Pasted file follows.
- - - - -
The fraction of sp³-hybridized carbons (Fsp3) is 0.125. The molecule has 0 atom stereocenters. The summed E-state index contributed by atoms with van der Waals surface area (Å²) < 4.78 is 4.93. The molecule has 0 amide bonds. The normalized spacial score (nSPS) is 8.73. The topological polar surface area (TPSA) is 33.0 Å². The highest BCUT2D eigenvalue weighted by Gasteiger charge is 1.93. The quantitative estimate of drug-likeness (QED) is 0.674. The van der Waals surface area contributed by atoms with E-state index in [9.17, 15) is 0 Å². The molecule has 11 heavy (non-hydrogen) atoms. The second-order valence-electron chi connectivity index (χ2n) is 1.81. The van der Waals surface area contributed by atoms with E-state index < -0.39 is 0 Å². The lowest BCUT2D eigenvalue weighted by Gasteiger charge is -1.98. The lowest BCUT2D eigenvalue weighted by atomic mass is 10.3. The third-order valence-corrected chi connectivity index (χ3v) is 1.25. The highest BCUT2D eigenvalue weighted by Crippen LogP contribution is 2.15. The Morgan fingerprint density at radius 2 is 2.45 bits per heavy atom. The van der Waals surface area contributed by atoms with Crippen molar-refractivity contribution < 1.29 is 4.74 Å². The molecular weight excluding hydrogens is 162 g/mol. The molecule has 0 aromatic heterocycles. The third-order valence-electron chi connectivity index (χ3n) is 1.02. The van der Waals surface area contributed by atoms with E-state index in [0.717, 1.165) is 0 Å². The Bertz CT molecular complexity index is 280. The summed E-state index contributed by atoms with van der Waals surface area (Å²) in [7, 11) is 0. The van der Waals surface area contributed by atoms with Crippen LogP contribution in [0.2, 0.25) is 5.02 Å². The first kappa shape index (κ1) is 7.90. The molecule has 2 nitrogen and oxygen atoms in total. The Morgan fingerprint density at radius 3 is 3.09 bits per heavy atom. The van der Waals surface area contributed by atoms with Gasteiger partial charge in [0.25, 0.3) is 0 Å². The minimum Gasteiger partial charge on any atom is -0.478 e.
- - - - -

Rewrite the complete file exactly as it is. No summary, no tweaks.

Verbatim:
The fraction of sp³-hybridized carbons (Fsp3) is 0.125. The molecule has 0 atom stereocenters. The summed E-state index contributed by atoms with van der Waals surface area (Å²) < 4.78 is 4.93. The molecule has 0 amide bonds. The normalized spacial score (nSPS) is 8.73. The topological polar surface area (TPSA) is 33.0 Å². The highest BCUT2D eigenvalue weighted by Gasteiger charge is 1.93. The quantitative estimate of drug-likeness (QED) is 0.674. The van der Waals surface area contributed by atoms with E-state index in [9.17, 15) is 0 Å². The molecule has 11 heavy (non-hydrogen) atoms. The second-order valence-electron chi connectivity index (χ2n) is 1.81. The van der Waals surface area contributed by atoms with E-state index < -0.39 is 0 Å². The lowest BCUT2D eigenvalue weighted by Gasteiger charge is -1.98. The lowest BCUT2D eigenvalue weighted by atomic mass is 10.3. The third-order valence-corrected chi connectivity index (χ3v) is 1.25. The highest BCUT2D eigenvalue weighted by Crippen LogP contribution is 2.15. The Morgan fingerprint density at radius 2 is 2.45 bits per heavy atom. The van der Waals surface area contributed by atoms with Crippen molar-refractivity contribution < 1.29 is 4.74 Å². The molecular weight excluding hydrogens is 162 g/mol. The molecule has 0 aromatic heterocycles. The third-order valence-electron chi connectivity index (χ3n) is 1.02. The van der Waals surface area contributed by atoms with E-state index in [0.717, 1.165) is 0 Å². The Bertz CT molecular complexity index is 280. The summed E-state index contributed by atoms with van der Waals surface area (Å²) in [7, 11) is 0. The van der Waals surface area contributed by atoms with Crippen LogP contribution in [0.2, 0.25) is 5.02 Å². The first kappa shape index (κ1) is 7.90. The molecule has 2 nitrogen and oxygen atoms in total. The Morgan fingerprint density at radius 3 is 3.09 bits per heavy atom. The van der Waals surface area contributed by atoms with Gasteiger partial charge in [0.25, 0.3) is 0 Å². The minimum Gasteiger partial charge on any atom is -0.478 e.